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Do You Have A “Good” Heart?

I saw a prescient story that linked antagonistic personality traits and cardiovascular risk. It was simply impossible to ignore. Low hanging fruit, no doubt.

The article highlights an NIH-sponsored study [published in the August 16th journal Hypertension] that looked at the effects of antagonistic traits — agreeableness, per se — on heart health. Yes, you read it right — agreeableness. To quantify agreeableness, the researchers used a personality questionnaire which included six traits: Trust, straightforwardness, altruism, compliance, modesty, and my favorite…tender-mindedness.

Your hypothesis is probably right: People who were distrustful, cynical, manipulative, self-centered, and quick to express anger fared worse. But please don’t dismiss this as just another mundane study proclaiming the risks of an angry personality. The specifics of the findings and their implications really hit hard.

The researchers studied 5,600 patients from Sardinia, Italy. They used carotid (neck) artery thickness as a surrogate measure of vascular health. (Obviously, a thicker vessel wall is worse. Also, on average men have thicker-walled carotid arteries than women.)  There were four striking findings:

  • Low agreeableness scores were associated with thicker-walled arteries, and an increased likelihood of progressive thickening over a three-year span.
  • Poor agreeableness scores were more pronounced in women. So much so that, women with really low agreeableness scores showed artery thickness values the same as men. In other words, being a highly-disagreeable woman may risk transforming the favorable female artery to the less desirable male one. (I’m not making this up.)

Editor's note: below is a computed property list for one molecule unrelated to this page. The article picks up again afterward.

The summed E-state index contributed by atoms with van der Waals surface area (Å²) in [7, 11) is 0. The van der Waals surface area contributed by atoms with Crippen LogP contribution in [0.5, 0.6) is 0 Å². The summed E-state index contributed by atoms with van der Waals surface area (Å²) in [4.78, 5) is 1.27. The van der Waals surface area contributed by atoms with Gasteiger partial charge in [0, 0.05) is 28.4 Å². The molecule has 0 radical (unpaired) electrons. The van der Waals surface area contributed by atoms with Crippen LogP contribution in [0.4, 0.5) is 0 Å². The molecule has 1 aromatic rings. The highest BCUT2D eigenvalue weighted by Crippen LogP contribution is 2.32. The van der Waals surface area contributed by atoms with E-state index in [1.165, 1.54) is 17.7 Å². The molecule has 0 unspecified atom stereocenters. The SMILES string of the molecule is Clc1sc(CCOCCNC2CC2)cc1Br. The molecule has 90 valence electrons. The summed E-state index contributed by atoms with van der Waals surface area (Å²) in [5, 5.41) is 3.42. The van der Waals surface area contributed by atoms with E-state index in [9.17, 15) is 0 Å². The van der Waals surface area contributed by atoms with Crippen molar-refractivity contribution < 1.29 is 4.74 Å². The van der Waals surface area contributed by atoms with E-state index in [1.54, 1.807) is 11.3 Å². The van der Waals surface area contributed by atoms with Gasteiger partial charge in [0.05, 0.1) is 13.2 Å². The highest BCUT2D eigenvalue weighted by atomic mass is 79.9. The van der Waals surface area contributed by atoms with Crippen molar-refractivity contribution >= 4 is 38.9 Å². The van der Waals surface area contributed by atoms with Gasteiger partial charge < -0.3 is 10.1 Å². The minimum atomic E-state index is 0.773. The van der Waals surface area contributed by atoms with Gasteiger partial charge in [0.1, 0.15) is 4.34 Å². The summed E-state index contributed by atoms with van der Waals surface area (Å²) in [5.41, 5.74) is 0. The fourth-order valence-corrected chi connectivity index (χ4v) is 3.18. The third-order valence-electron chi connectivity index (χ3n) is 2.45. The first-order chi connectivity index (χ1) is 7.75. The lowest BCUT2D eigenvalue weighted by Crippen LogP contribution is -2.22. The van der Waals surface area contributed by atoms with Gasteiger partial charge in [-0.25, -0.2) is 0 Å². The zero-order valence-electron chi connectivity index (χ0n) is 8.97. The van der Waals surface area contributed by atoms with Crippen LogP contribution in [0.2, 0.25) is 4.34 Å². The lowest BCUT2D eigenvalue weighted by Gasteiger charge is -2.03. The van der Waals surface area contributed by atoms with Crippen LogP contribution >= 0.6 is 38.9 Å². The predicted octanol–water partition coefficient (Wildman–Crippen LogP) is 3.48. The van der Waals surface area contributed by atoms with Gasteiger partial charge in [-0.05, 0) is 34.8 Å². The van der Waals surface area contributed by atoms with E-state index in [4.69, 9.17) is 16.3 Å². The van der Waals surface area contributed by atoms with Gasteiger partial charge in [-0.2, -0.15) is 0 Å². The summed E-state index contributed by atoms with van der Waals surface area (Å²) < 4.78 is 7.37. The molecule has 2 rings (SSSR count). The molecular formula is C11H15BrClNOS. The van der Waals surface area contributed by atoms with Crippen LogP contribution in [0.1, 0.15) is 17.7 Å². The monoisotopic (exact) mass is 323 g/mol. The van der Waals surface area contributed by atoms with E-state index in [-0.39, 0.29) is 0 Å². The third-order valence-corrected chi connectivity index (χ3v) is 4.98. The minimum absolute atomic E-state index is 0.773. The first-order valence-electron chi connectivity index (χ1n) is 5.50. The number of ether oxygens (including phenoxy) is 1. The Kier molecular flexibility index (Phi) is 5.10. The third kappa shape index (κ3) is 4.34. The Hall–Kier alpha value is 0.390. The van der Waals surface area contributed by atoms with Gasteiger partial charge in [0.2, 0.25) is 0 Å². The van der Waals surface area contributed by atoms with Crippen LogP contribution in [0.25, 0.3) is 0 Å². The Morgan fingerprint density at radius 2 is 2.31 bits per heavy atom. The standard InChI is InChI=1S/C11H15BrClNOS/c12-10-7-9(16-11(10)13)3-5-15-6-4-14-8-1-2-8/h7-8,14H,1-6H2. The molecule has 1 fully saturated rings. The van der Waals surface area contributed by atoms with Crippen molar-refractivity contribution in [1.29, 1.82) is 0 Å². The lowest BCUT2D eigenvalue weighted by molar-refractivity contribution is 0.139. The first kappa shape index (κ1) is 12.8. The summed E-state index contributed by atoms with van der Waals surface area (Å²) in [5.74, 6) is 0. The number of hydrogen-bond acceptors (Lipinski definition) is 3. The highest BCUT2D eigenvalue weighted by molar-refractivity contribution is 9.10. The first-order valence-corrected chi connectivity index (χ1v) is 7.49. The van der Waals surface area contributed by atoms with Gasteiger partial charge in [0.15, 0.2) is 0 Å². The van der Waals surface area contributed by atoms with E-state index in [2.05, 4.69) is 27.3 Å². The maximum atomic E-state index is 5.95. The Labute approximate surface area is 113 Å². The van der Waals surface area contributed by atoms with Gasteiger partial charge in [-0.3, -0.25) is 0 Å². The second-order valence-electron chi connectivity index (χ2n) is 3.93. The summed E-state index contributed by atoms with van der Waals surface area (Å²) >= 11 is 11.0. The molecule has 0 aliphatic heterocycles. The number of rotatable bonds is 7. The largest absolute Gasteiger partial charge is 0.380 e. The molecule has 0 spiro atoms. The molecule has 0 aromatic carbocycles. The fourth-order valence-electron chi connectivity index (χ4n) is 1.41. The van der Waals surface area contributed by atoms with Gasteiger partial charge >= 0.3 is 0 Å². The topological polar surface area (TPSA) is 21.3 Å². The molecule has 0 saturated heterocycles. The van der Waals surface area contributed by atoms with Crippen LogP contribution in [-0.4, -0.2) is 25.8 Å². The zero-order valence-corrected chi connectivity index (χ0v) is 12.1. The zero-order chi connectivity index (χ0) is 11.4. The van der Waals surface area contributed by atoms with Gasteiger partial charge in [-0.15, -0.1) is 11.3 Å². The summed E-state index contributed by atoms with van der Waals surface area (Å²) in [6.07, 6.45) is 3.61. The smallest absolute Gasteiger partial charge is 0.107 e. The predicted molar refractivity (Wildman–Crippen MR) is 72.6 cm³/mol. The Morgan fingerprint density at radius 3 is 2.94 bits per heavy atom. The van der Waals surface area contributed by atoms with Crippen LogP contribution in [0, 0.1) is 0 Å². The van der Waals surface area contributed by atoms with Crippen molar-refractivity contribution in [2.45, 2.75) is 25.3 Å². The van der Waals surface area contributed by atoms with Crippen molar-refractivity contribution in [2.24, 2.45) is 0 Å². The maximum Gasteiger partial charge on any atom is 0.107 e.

• Straightforwardness and compliance were the specific traits that correlated most with artery wall thickness.
  • The “wake up and pay attention” take-home message is that the increased cardiovascular risk of antagonistic traits are similar in magnitude to the risk of high cholesterol, high blood pressure, and even smoking. Statistically speaking, being disagreeable was as bad as being a smoker or having high blood pressure or high cholesterol.

There are caveats here. This is a population-based study, not a randomized prospective trial. Also, it’s a select population in one area of Italy. Finally, this study used a surrogate endpoint for heart disease rather than hard endpoints like heart attack and stroke.

Nonetheless I predict that in the future the health of the “spiritual” heart will be scientifically linked with the health of the “biologic” heart. And this link will likely be where the “rubber meets the road,” where the platelets hit the vessel wall (the endothelium). At least when it comes to inflammation and heart health, Gramps may have been wrong when he said, “Nice guys always finish last.”

“Eat well, sleep well, move a lot, and be agreeable, straightforward, and even tender-minded,” should be the advice of doctors to patients who wish to minimize their cardiac risk.


Hat tip to Larry Husten, editor of the outstanding cardiovascular news site, CardioBrief, where I first read this story. 

MedPage also has a very nice summary of the study details.

*This blog post was originally published at Dr John M*

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